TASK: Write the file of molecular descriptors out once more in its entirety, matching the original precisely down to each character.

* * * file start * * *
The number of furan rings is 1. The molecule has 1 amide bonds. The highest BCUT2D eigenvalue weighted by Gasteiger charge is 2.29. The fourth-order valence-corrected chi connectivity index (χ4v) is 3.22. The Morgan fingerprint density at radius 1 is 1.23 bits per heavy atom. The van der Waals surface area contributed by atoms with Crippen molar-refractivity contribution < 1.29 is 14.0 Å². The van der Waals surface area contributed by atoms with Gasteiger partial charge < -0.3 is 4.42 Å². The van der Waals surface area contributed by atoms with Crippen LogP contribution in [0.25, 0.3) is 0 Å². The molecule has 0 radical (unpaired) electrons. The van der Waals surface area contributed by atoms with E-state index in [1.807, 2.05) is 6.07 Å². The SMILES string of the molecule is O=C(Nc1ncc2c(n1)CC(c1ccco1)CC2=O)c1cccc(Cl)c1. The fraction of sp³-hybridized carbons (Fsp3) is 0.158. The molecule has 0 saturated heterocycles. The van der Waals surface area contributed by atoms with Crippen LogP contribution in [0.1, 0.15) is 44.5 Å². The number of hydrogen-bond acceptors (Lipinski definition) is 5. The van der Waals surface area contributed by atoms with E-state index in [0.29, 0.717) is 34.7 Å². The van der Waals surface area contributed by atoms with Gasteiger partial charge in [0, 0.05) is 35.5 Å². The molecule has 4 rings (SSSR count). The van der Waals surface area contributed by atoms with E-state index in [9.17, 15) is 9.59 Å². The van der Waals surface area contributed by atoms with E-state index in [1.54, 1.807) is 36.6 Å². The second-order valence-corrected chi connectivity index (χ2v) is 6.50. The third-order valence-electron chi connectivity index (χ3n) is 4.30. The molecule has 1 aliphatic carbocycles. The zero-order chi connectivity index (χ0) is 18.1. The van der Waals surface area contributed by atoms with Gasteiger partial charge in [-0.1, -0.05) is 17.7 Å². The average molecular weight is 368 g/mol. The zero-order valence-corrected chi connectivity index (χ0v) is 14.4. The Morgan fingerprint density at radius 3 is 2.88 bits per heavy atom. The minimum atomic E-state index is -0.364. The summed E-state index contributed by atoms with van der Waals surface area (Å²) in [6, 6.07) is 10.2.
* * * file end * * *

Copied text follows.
The number of furan rings is 1. The molecule has 1 amide bonds. The highest BCUT2D eigenvalue weighted by Gasteiger charge is 2.29. The fourth-order valence-corrected chi connectivity index (χ4v) is 3.22. The Morgan fingerprint density at radius 1 is 1.23 bits per heavy atom. The van der Waals surface area contributed by atoms with Crippen molar-refractivity contribution < 1.29 is 14.0 Å². The van der Waals surface area contributed by atoms with Gasteiger partial charge < -0.3 is 4.42 Å². The van der Waals surface area contributed by atoms with Crippen LogP contribution in [0.25, 0.3) is 0 Å². The molecule has 0 radical (unpaired) electrons. The van der Waals surface area contributed by atoms with E-state index in [1.807, 2.05) is 6.07 Å². The SMILES string of the molecule is O=C(Nc1ncc2c(n1)CC(c1ccco1)CC2=O)c1cccc(Cl)c1. The fraction of sp³-hybridized carbons (Fsp3) is 0.158. The molecule has 0 saturated heterocycles. The van der Waals surface area contributed by atoms with Crippen LogP contribution in [0.1, 0.15) is 44.5 Å². The number of hydrogen-bond acceptors (Lipinski definition) is 5. The van der Waals surface area contributed by atoms with E-state index in [0.29, 0.717) is 34.7 Å². The van der Waals surface area contributed by atoms with Gasteiger partial charge in [0, 0.05) is 35.5 Å². The molecule has 4 rings (SSSR count). The van der Waals surface area contributed by atoms with E-state index in [9.17, 15) is 9.59 Å². The van der Waals surface area contributed by atoms with E-state index in [1.54, 1.807) is 36.6 Å². The second-order valence-corrected chi connectivity index (χ2v) is 6.50. The third-order valence-electron chi connectivity index (χ3n) is 4.30. The molecule has 1 aliphatic carbocycles. The zero-order chi connectivity index (χ0) is 18.1. The van der Waals surface area contributed by atoms with Gasteiger partial charge in [-0.1, -0.05) is 17.7 Å². The average molecular weight is 368 g/mol. The zero-order valence-corrected chi connectivity index (χ0v) is 14.4. The Morgan fingerprint density at radius 3 is 2.88 bits per heavy atom. The minimum atomic E-state index is -0.364. The summed E-state index contributed by atoms with van der Waals surface area (Å²) in [6, 6.07) is 10.2.